Backups for GSOC are split between two main sites as described in the following sections. For all instances where GSOC has to export files, refer to Section 3.4 for management of these export files.

Refer to Change Management Process for backups related to changes. The scope of this document is limited to systems owned by the GSOC only.

2.1              Backups within Amsterdam Data Centre

2.1.1          Hewlett-Packard’s Responsibilities

Hewlett-Packard (HP) is responsible for backing up all data within the Amsterdam Database. The below documents HPs backup practices[1].

  • What is the backup to tape schedule and format? Saturday to Thursday Incremental and Friday Full?
    • Backups are scheduled between 18.00 and 06.00 depending on the request. Every day, an incremental backup is performed, a differential backup is performed weekly and a full backup every 2 weeks.
  • How long are the tapes retained for?
    • All backup data is retained for 8 weeks.
  • What is required to change the retention duration for a specific server?
    • A change ticket shall be raised for the required retention (if that is different from default).
  • Are the tapes stored onsite or offsite? If it’s a mix, what is the schedule?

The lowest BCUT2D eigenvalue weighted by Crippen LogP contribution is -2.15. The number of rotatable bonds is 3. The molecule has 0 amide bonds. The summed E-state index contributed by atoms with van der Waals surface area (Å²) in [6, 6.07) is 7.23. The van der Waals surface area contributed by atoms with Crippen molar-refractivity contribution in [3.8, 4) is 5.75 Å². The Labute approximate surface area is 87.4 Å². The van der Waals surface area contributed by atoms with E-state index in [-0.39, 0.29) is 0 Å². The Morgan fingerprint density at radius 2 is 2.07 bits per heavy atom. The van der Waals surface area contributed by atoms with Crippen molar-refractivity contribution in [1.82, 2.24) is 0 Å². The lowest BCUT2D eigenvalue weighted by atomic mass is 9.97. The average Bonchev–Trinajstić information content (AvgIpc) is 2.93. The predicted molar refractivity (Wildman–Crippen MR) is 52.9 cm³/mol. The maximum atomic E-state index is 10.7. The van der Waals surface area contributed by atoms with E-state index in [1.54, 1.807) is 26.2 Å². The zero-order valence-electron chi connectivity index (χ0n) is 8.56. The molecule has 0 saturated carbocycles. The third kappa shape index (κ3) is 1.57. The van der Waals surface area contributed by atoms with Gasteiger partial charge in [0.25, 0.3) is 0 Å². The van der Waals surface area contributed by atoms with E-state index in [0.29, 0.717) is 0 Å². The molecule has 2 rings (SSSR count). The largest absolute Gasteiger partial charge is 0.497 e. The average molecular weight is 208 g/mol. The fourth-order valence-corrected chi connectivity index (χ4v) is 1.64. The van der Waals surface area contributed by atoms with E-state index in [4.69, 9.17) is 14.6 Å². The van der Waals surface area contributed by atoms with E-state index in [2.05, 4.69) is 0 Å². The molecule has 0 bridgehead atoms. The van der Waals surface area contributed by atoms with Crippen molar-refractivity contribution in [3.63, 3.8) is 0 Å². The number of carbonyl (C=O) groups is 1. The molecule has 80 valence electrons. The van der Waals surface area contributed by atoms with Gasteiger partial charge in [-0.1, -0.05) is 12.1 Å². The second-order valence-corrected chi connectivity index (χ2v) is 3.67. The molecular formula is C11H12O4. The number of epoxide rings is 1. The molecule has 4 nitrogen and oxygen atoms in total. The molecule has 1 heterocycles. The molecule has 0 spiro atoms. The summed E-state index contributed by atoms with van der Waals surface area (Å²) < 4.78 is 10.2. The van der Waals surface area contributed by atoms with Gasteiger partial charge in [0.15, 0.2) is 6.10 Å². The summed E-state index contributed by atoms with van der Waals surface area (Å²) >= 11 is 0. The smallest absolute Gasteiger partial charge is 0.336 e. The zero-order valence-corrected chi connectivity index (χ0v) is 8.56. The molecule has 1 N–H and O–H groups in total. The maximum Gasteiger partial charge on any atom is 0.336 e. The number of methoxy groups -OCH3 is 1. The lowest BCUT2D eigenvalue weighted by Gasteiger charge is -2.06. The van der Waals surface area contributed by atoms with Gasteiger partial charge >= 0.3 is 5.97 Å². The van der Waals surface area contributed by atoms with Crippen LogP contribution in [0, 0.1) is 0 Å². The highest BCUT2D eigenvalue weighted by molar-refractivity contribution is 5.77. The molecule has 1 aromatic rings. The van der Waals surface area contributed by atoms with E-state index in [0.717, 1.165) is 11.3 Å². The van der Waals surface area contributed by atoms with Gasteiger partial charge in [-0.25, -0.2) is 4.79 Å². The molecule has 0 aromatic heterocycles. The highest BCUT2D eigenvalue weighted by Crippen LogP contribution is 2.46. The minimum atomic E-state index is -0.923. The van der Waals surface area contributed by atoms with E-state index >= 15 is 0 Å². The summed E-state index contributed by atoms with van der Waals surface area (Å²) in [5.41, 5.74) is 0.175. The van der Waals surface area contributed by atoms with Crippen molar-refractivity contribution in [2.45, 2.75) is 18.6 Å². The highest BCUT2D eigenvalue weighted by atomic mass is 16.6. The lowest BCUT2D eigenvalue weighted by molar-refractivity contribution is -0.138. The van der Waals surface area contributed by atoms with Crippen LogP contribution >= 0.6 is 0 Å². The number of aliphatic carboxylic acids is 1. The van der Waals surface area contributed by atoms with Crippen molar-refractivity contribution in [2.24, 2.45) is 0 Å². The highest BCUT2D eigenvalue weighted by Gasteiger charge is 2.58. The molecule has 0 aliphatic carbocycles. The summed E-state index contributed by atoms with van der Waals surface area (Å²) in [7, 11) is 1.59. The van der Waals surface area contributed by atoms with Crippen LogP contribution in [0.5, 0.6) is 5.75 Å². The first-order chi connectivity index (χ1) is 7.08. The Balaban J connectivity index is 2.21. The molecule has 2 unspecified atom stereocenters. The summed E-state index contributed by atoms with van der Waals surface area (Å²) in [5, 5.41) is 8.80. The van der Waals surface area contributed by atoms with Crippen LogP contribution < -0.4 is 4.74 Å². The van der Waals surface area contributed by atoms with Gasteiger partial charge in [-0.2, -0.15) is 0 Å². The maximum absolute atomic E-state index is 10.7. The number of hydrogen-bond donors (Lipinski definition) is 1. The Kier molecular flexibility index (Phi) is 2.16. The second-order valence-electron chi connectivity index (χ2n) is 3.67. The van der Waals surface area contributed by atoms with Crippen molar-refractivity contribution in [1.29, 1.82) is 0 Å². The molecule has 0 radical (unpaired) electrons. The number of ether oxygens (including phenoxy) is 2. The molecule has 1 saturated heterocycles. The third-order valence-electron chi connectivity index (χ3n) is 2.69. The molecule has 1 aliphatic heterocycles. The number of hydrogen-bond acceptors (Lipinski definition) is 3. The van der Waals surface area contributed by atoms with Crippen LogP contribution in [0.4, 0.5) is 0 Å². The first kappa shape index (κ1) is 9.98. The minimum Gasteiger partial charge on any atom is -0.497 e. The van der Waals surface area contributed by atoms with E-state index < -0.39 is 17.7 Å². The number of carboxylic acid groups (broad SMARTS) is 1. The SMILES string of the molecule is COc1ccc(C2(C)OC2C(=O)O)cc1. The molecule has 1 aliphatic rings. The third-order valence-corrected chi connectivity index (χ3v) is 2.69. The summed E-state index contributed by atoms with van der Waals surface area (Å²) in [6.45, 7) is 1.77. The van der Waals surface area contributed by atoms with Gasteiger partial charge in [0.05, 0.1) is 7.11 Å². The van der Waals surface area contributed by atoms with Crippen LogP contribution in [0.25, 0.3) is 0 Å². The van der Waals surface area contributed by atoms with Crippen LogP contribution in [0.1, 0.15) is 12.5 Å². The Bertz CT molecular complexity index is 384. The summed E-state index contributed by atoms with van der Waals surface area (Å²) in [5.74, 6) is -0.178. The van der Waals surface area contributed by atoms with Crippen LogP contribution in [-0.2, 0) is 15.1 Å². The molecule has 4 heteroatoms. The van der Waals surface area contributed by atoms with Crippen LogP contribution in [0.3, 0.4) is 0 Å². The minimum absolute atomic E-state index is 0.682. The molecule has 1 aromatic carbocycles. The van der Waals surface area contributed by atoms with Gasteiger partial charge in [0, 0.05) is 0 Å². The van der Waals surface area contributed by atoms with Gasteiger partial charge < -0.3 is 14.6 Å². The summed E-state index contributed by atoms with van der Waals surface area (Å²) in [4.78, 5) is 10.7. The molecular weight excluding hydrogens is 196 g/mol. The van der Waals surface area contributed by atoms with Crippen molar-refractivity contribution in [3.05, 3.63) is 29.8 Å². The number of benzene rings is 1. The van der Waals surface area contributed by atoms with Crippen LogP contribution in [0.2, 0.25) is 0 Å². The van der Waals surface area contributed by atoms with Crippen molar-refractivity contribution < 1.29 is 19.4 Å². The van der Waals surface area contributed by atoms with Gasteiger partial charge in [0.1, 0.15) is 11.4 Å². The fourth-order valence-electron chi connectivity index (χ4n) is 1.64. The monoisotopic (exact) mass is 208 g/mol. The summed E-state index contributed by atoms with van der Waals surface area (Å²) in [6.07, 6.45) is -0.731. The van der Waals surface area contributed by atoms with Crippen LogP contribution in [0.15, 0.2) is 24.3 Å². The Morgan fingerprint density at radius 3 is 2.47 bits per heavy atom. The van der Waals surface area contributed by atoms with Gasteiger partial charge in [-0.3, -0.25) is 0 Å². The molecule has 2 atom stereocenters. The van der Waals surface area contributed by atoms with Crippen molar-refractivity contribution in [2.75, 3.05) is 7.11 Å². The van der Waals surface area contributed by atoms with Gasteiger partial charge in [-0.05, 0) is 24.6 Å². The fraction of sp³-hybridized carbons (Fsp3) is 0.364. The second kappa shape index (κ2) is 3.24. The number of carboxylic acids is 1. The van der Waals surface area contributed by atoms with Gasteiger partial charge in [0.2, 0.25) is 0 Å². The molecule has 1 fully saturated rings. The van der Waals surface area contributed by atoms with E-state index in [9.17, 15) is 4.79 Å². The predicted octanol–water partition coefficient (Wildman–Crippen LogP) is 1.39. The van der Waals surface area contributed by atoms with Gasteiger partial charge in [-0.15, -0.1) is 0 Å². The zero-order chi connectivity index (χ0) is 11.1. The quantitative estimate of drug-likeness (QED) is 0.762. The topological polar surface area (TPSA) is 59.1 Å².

• Every day, backup media is shipped off to the Iron Mountain site.
  • Are the tapes stored in a secure location and transported through a secure procedure?
    • Yes, backup media are stored in secure racks and employ the use of secure cases while shipping.
  • Do we have the ability to encrypt the tape backups? If so, what encryption settings are available to us?
    • Yes, AES 256-Bit. (Software Encryption)
  • Are all tape backups encrypted by default? If not, what process is required to have tape backups for a specific server encrypted?
    • Yes, all backup tapes are encrypted by default.
  • What is backed up as part of the default option?
    • When a Windows server is deployed, backup software is installed by default. And it is configured to back up everything except for “*.MDF”, “*.NDF”, and “*.LDF” (SQL database files).

2.1.2          KPMG GSOC’s Responsibilities         Databases

Because KPMG has not purchased SQL backup option from HP, GSOC is responsible for exporting SQL database as .BAK, .DIF, or .SAVE file. Once this is completed, the backup software will automatically include these files within the backups.         Linux Systems

At time of writing on 14th April 2015, there is no mechanism to backup Linux systems. It is a manual activity to identify and save the important data out to the Windows server to be backed up. Once the Linux data is exported to a Windows system, the Windows backup software (provided and operated by HP) will backup the data automatically as per Section 3.1.1.         Application Configurations on Linux Systems

The process to backup application configuration on Linux systems are as follow: